Over the week I have become convinced of the ability of renewable energy to help provide our ever increasing energy needs. As I discovered from interviews with the general public and then with industry experts, people’s concerns and fears are often unfounded or can easily be overcome. Renewable energy already makes a large contribution to world primary energy needs; in 2009 it amounted to 13% (Boyle, 2012). Renewable energy production is growing, and this is likely to continue.
On the plus side there is mounting concerns over climate change and limited fossil fuel reserves (Boyle, 2012), as well as technological advancements improving cost and efficiency. However, altering the existing energy production and distribution systems and matching supply and demand over time and space are still large scale barriers that do not have simple answers.
An area of the renewable energy industry that really requires more attention is the carbon footprint of renewable energy installations themselves -that is the total greenhouse gas emissions it is responsible for over its lifetime.
One aspect of this is considering where the technology comes from.
Although a solar panel will generate more energy over its lifetime than it requires for production (CAT, n.d.), the carbon pay-back time is often not considered. If people did take it into consideration along side the financial pay-back time, companies would have an incentive to try and reduce their panels’ carbon costs.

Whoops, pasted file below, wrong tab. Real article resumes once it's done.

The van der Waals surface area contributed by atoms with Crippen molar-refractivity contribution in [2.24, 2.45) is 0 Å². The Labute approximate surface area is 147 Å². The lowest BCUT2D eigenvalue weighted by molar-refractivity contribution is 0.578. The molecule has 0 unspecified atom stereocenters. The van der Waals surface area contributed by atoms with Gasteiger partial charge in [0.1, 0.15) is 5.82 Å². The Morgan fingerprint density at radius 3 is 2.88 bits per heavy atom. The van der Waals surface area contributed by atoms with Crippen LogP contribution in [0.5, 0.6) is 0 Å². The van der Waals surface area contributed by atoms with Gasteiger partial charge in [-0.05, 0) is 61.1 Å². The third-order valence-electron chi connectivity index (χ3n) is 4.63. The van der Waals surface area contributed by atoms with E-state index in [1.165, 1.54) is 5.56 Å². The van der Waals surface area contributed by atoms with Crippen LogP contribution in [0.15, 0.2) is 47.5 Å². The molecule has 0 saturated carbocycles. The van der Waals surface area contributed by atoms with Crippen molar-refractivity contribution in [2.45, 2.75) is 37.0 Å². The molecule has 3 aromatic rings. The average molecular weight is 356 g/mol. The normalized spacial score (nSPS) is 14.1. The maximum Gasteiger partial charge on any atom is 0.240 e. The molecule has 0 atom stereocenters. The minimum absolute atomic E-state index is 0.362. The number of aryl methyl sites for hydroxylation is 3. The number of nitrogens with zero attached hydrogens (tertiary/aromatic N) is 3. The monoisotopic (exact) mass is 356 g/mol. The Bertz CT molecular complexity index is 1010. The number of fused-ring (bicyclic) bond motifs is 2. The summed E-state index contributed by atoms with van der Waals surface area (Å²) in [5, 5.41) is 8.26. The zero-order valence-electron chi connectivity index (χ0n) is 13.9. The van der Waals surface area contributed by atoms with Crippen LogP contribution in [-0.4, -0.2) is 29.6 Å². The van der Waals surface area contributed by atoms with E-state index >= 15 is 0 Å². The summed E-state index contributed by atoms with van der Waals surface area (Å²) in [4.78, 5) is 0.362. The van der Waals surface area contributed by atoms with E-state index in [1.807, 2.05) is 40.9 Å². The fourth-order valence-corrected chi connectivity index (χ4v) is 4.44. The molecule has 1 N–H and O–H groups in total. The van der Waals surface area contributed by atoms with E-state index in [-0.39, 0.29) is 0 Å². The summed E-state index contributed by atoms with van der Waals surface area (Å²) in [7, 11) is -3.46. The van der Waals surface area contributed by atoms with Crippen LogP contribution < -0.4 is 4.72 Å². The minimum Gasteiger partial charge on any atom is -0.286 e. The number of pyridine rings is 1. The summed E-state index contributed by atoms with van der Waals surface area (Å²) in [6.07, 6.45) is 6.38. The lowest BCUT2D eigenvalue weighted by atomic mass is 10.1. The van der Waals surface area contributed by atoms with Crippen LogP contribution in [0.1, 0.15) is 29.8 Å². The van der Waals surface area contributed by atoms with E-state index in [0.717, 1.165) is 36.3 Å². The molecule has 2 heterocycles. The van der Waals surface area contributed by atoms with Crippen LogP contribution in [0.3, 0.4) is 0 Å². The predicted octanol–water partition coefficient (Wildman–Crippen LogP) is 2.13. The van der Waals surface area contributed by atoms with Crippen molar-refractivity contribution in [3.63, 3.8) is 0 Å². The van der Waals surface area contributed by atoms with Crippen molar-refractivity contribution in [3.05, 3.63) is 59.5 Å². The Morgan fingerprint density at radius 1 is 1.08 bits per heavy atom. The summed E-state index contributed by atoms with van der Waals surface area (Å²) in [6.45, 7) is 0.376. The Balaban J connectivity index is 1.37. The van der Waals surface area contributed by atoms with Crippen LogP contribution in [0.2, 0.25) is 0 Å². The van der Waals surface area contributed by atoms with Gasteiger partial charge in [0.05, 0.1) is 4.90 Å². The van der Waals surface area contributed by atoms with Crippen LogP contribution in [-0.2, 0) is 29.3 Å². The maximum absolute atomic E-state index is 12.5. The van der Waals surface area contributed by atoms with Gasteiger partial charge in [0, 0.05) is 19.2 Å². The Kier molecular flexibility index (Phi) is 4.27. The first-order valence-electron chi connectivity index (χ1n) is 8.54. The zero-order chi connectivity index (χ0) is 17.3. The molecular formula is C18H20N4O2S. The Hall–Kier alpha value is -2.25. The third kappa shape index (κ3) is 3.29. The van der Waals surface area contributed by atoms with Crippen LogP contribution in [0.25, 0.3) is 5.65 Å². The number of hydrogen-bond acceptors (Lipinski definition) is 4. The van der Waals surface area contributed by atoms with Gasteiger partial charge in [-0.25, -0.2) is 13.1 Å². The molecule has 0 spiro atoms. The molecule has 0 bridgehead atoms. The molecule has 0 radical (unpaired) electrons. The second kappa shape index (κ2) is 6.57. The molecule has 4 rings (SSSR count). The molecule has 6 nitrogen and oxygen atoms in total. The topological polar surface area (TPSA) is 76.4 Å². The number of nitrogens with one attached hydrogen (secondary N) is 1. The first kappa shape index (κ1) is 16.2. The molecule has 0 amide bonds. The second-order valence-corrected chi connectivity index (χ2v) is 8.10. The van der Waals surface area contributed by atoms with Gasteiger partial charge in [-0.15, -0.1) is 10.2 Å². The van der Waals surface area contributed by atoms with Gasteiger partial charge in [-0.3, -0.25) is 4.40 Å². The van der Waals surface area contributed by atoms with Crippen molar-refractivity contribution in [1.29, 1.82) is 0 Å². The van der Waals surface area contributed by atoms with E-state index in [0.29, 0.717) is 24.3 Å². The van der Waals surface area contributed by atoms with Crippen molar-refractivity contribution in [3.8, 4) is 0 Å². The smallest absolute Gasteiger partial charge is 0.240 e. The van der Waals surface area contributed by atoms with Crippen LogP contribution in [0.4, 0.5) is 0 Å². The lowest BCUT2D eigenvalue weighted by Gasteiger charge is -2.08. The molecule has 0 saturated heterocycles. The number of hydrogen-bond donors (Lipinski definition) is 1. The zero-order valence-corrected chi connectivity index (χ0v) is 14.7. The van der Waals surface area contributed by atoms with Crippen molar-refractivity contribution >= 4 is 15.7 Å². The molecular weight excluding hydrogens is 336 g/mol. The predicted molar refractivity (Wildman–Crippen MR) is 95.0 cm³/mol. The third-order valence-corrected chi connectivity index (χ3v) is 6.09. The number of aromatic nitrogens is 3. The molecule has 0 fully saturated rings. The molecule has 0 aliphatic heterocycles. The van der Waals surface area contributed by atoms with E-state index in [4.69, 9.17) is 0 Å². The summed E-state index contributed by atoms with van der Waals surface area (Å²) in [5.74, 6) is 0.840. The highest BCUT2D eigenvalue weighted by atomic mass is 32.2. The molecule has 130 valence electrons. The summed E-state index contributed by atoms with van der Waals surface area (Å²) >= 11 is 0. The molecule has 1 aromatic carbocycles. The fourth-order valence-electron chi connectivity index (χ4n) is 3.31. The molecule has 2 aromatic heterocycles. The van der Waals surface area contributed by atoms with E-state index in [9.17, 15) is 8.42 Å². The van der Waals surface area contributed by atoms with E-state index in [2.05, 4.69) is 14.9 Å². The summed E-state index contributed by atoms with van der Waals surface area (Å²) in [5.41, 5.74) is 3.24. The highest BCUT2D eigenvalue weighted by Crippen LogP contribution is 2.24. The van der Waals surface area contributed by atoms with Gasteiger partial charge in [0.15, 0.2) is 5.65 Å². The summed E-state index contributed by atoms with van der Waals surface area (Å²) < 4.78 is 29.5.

I consider that a lot of improvements still need to be made if the renewable energy industry is to become as eco-friendly as it is tries to present itself. This includes reducing energy use altogether and leading by example in terms of how offices and businesses are run.
Natural Generation in Perranporth does just that by using electric cars, a biomass boiler, solar PV and solar thermal panels, as well as recycling waste into furniture.
A National Geographic article on the environmental impact of solar panels
Boyle (2012) Renewable Energy: Power for a sustainable future, Oxford University Press: Oxford.
CAT Center for Alternative Technology (n.d.) What is the energy and carbon payback time for PV panels in the UK? accessed 10/06/15 from CAT Information Service http://info.cat.org.uk/questions/pv/what-energy-and-carbon-payback-time-pv-panels-uk
Wilson (n.d.) It’s not where your solar panels came from that matters, it’s where they are going that counts, accessed 10/06/15 from shrink that footprint